Source: Parameters Variation: Model Customization and Sensitivity Analyses Parameters Variation Model Customization and Sensitivity Analyses A well-known engineering challenge in the framework of finite element (FE) analysis-based design is the large number of input factors involved in geotechnical computational models. There is always a significant amount of uncertainties associated with the properties of geomaterials, being naturally highly heterogeneous materials. In the context of model calibration and validation, conducting a sensitivity analysis is very important. This can determine the key factors which govern the system and efficiently characterize the geotechnical variability for any considered design problem.   Powerful mechanisms for the consideration of parameter variation are also very interesting for speeding up FE model creation and automating results in post-processing. These are also quite useful in reducing model definition for specific types of engineering problems (excavation wall of a specific type under simple ground conditions, simple tunnel shape in uniform rock mass, etc.) to a limited number of parameters that can be inputted in a text file or Microsoft Excel spreadsheet without expert knowledge of the PLAXIS user interface and different modeling techniques and FE know-how. The sensitivity analysis and parameter variation tool in PLAXIS A sensitivity analysis determines how different values of an independent variable affect a particular dependent variable under a given set of assumptions. In other words, sensitivity analyses study how various sources of uncertainty in a mathematical model contribute to the model's overall uncertainty. The Sensitivity Analysis and Parameter Variation tool (see Figure 1) can be used to evaluate the influence of model parameters on calculation results for any particular PLAXIS FE model: The Select Parameters tab sheet will first provide information about all the parameters that can be changed to perform the sensitivity analysis. Available parameters include most model parameters of the data sets for soil and [...]

Geotechnical Instrumentation and Monitoring Consumption Market Size to Witness Huge Growth by 2027 | By Top Leading Vendors – Keller, Fugro, Nova Metrix, Geokon, Geocomp, Sisgeo, Cowi – The Daily Chronicle

Source: Geotechnical Instrumentation and Monitoring Consumption Market Size to Witness Huge Growth by 2027 | By Top Leading Vendors – Keller, Fugro, Nova Metrix, Geokon, Geocomp, Sisgeo, Cowi – The Daily Chronicle

Why Would You Need a Track CPT Rig?

Vertek CPT wants to ensure that you have the right equipment to grow your business. As you are going through the CPT rig purchase process, we’ll have extensive conversations to ensure that we are both on the same page when it comes to where you will be testing, what types of tests you can most easily sell, and which rig or rigs will help you to make the most money. Track Rig Features As you look around our site, you’ll see that some rigs are built on tracks, as opposed to truck beds with wheels. As per with construction equipment, you might expect the tracked equipment to be larger, with CPT rigs the tracked units tend to be smaller. This is because tracked rig CPT platforms are designed to not only traverse and work in difficult terrains, but also to be highly maneuverable around obstacles such as trees, rocks and gulleys. Remember, CPT testing may be specified by your customer for pre-construction activities, meaning that it takes place on a site with little preparation. Having a highly maneuverable platform with low ground pressure can make the difference between you being able to win certain jobs and not. Track rigs are usually designed in order to distribute the weight of the rig over more square inches of contact area. This helps to minimize damage to sensitive areas as well as help the rig not get stuck in less than optimum ground conditions. The overall rig footprints are designed so that the units can be effectively trucked to sites within your service area. Track rigs are designed for deep pushes in tough geologies and the Vertek CPT tracked rigs push from about 10 tons up to 25 tons. With the right combination of weight, ease of maneuverability and set-up features, a tracked [...]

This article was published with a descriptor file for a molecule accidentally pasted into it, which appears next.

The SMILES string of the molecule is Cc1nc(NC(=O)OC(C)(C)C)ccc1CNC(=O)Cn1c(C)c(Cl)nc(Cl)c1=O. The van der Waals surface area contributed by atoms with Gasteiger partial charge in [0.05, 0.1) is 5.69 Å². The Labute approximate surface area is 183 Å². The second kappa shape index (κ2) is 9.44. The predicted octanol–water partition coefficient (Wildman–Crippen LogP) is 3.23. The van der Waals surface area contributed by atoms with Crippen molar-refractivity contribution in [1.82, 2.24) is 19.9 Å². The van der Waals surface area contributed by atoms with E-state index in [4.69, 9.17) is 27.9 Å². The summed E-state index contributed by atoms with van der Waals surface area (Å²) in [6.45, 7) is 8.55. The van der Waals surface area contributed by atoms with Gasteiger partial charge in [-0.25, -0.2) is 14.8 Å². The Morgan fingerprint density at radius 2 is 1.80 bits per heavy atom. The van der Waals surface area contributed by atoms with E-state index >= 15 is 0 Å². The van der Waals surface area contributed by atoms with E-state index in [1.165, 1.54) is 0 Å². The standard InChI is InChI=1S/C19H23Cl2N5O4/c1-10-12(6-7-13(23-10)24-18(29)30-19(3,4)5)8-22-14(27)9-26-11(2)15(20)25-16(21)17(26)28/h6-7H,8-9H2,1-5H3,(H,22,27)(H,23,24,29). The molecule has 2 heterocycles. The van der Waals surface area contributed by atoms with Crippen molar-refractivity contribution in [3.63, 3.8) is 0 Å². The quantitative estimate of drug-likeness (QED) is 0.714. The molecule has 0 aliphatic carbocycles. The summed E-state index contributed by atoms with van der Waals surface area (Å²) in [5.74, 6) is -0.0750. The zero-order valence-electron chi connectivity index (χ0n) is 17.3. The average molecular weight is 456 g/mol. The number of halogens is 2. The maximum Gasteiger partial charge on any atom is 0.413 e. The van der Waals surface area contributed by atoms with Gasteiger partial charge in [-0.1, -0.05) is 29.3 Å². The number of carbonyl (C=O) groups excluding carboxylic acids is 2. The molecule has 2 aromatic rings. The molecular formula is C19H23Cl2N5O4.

Measuring the Moisture Content of Soil Using CPT

Measuring soil moisture content can be important for a variety of reasons. In placing underground electrical equipment or digging tunnels, it can be essential to know exactly what soil moisture conditions look like at specific depths. Early CPT test procedures used the standard CPT output data of cone resistance, sleeve friction and friction ratio to identify all of the parameters underground. When it comes to soils that have some moisture content or are saturated, it can be helpful to use a boring rig to obtain soil samples at depth close to the first CPT sounding. This enables you to ‘calibrate’ your rig to the site to ensure that the interpretations of the test data are accurate. Because establishing subsurface moisture content can be safety-critical in certain cases, Cone Penetration Testing methodologies have evolved to provide relative soil moisture content data. It is now possible to measure soil moisture more directly at the cone head vs. inferring what the moisture might be through interpreted sounding data. One method of measuring the presence of water is with a ‘piezocone’. This is a CPT cone that is fitted with a device that measures pore pressure. As the cone penetrates into saturated soils, hydraulic (water) pressure is exerted on the instrumented cone. By watching this pressure increase and decrease as the cone is driven deeper into the ground, it is possible to measure the presence of moisture at depth. This type of approach is better suited to soil conditions in which it is expected for the soil to be fairly wet to saturated conditions. Another method of establishing the extent of the presence of water is by using electrical sensors such as a dielectric probe, which measures soil electrical conductivity. This can be a useful practice and can be helpful in soils with less [...]